He was called the world’s youngest political prisoner when, as a six-year-old, he was taken into Chinese custody in 1995. He has not been seen or heard of since.
Indeed, the only image the world has of the Tibetan-anointed Panchen Lama, who turns 19 this month, is of a ruddy-cheeked infant staring apprehensively ahead. And apprehensive he may well have been.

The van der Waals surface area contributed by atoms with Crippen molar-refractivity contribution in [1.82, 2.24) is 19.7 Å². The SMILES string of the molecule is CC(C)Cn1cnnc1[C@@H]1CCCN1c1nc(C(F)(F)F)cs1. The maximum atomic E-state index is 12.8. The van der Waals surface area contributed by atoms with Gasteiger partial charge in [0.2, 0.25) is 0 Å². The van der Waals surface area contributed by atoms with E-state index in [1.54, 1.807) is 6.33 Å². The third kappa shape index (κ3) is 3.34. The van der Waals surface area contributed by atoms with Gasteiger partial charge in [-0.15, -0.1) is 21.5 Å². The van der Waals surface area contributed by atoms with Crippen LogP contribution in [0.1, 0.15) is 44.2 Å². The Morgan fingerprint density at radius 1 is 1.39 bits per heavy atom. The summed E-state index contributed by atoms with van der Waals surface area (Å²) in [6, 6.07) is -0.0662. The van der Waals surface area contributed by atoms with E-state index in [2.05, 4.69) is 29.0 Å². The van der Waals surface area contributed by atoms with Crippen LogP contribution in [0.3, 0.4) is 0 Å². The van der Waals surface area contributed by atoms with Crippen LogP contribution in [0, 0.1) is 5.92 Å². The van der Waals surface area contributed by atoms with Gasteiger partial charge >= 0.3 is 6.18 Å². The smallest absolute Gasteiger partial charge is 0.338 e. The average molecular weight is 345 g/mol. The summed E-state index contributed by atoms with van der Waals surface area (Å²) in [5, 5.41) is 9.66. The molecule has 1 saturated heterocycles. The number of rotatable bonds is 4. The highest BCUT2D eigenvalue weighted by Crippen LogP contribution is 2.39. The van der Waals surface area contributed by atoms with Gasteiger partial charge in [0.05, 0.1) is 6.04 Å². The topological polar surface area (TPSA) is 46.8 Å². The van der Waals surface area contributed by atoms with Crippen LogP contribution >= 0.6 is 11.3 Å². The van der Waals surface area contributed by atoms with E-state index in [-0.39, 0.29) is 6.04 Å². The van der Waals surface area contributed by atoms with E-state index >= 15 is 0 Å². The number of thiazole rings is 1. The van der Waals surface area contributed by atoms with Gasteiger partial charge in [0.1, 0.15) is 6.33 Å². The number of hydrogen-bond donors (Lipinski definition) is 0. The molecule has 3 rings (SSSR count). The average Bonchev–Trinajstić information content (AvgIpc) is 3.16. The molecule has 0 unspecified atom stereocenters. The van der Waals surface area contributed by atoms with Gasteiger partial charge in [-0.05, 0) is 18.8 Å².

For whatever his fate since then, it most certainly has not involved sitting on a gilded throne in Tibet’s ancient Tashilumpo monastery, his traditional home amid the snow-capped Himalayan mountains of Xigaze, surrounded by chanting red-robed monks.
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